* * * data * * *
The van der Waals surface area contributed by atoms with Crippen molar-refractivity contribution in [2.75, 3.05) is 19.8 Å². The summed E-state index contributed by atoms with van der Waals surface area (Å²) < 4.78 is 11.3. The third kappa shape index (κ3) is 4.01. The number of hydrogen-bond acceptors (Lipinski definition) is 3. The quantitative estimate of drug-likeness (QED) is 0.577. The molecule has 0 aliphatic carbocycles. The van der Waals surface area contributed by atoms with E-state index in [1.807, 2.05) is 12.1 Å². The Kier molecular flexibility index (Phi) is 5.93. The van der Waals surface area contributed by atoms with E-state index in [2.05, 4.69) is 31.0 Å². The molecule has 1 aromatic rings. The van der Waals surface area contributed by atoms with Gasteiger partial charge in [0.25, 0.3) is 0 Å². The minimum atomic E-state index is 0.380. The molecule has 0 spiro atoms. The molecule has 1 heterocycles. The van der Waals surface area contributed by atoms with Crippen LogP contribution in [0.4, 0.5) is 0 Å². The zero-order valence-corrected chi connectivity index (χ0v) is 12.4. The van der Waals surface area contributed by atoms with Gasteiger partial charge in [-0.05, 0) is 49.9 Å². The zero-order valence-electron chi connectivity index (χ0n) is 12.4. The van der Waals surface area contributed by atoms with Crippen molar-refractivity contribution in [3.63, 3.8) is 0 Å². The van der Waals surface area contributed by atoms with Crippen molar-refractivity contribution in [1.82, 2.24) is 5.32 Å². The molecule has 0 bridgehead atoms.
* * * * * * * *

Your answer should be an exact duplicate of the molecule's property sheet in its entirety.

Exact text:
The van der Waals surface area contributed by atoms with Crippen molar-refractivity contribution in [2.75, 3.05) is 19.8 Å². The summed E-state index contributed by atoms with van der Waals surface area (Å²) < 4.78 is 11.3. The third kappa shape index (κ3) is 4.01. The number of hydrogen-bond acceptors (Lipinski definition) is 3. The quantitative estimate of drug-likeness (QED) is 0.577. The molecule has 0 aliphatic carbocycles. The van der Waals surface area contributed by atoms with E-state index in [1.807, 2.05) is 12.1 Å². The Kier molecular flexibility index (Phi) is 5.93. The van der Waals surface area contributed by atoms with E-state index in [2.05, 4.69) is 31.0 Å². The molecule has 1 aromatic rings. The van der Waals surface area contributed by atoms with Gasteiger partial charge in [0.25, 0.3) is 0 Å². The minimum atomic E-state index is 0.380. The molecule has 0 spiro atoms. The molecule has 1 heterocycles. The van der Waals surface area contributed by atoms with Crippen LogP contribution in [0.4, 0.5) is 0 Å². The zero-order valence-corrected chi connectivity index (χ0v) is 12.4. The van der Waals surface area contributed by atoms with Gasteiger partial charge in [-0.05, 0) is 49.9 Å². The zero-order valence-electron chi connectivity index (χ0n) is 12.4. The van der Waals surface area contributed by atoms with Crippen molar-refractivity contribution in [3.63, 3.8) is 0 Å². The van der Waals surface area contributed by atoms with Crippen molar-refractivity contribution in [1.82, 2.24) is 5.32 Å². The molecule has 0 bridgehead atoms.